Tourism sector ‘breathing a sigh of relief’ after trade deal

Jess Glass, PA
·2-min read

The travel and tourism sector “will be breathing a sigh of relief” after the UK Government agreed a trade deal with the EU, an industry body has said.

The London-based World Travel and Tourism Council (WTTC) welcomed the news of the agreement “at the 11th hour”.

Gloria Guevara, WTTC president and CEO, continued: “It is good news for a sector which has been crippled by the Covid-19 pandemic and which feared the consequences of a no-deal Brexit.

“Thankfully this worrying outcome has been avoided and now the sector can look ahead to 2021 with more confidence.

“But British holidaymakers could face higher health costs and added red tape. The devil will be in the detail of the deal – and only time will tell what the true consequences are for travellers.”

The travel and tourism sector has been significantly hit by the Covid-19 pandemic which has grounded flights and prompted quarantines all over the world.

Ms Guevara continued: “WTTC stands ready to work closely with governments and other key organisations in Travel & Tourism to help implement testing and WTTC Safe Travels protocols to enable the recovery of the sector.

“We continue to call for the end of crippling quarantines and damaging travel restrictions which will only set back further the economic recovery, and instead replace them with a comprehensive, quick turnaround testing regime on departure.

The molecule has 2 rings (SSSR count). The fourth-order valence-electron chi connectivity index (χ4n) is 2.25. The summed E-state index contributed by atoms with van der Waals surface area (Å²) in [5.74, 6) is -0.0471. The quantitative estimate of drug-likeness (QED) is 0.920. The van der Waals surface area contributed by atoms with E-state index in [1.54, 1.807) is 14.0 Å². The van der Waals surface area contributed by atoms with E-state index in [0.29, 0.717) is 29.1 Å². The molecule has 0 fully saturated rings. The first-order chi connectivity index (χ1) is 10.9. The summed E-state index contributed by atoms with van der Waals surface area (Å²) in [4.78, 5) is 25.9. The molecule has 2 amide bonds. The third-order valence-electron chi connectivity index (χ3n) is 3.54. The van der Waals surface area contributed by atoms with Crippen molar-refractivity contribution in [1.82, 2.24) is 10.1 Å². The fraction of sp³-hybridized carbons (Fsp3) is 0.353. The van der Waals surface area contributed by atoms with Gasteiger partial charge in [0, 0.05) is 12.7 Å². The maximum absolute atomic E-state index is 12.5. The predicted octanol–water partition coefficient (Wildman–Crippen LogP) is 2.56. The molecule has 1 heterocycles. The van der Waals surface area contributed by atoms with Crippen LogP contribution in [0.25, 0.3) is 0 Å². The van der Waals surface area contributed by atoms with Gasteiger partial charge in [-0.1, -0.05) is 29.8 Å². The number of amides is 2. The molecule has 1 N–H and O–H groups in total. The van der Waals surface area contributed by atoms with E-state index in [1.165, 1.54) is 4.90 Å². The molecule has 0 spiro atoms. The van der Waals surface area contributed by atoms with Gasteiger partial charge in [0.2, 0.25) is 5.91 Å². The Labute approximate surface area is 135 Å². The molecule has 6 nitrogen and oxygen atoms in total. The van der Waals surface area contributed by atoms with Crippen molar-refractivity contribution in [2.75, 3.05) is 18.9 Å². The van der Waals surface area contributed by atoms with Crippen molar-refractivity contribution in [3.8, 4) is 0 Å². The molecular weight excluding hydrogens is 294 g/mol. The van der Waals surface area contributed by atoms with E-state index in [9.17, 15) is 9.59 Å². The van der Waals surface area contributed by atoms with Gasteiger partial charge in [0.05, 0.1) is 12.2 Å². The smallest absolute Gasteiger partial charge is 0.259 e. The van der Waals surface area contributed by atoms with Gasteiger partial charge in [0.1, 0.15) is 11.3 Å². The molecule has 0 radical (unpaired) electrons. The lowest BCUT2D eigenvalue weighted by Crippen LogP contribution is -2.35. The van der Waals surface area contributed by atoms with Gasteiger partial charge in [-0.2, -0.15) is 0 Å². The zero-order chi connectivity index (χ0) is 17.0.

“This is the only way this sector, which is critical to powering the UK – and the global economy – will survive. ”

British Airways retires 747 fleet
Many flights have been grounded due to the pandemic (Steve Parsons/PA)

UK tourism businesses welcome around 25 million visits each year from the EU, with visitors spending £10.7 billion, according to figures from VisitBritain.

Patricia Yates, the organisation’s director, said: “The announcement of a trade deal between the EU and the UK is a welcome boost for tourism, reassuring visitors on the practicalities of travel so they can plan their trips with confidence and providing long-awaited certainty and clarity for businesses to be able to drive bookings.

“With short-haul European markets forecast to recover quicker than long-haul, it also sends a timely message of reassurance at a critical time for the industry as we work to stimulate demand and bookings to drive the return of international tourism spend.”

The news of the trade deal on Christmas Eve was also welcomed by travel trade organisation Abta.

A spokesperson for the organisation said: “It is vital that we avoid additional uncertainty for the travel industry at a time when businesses are struggling with the impact of Covid-19.

“While there will still be changes, and businesses need to prepare for those, securing a deal will ensure that vital transport links are maintained, and provide at least some basis for the continued entry of tourism workers from the UK into the EU.

“Abta will now be looking closely at the details to understand fully what this means for travel businesses and travellers.”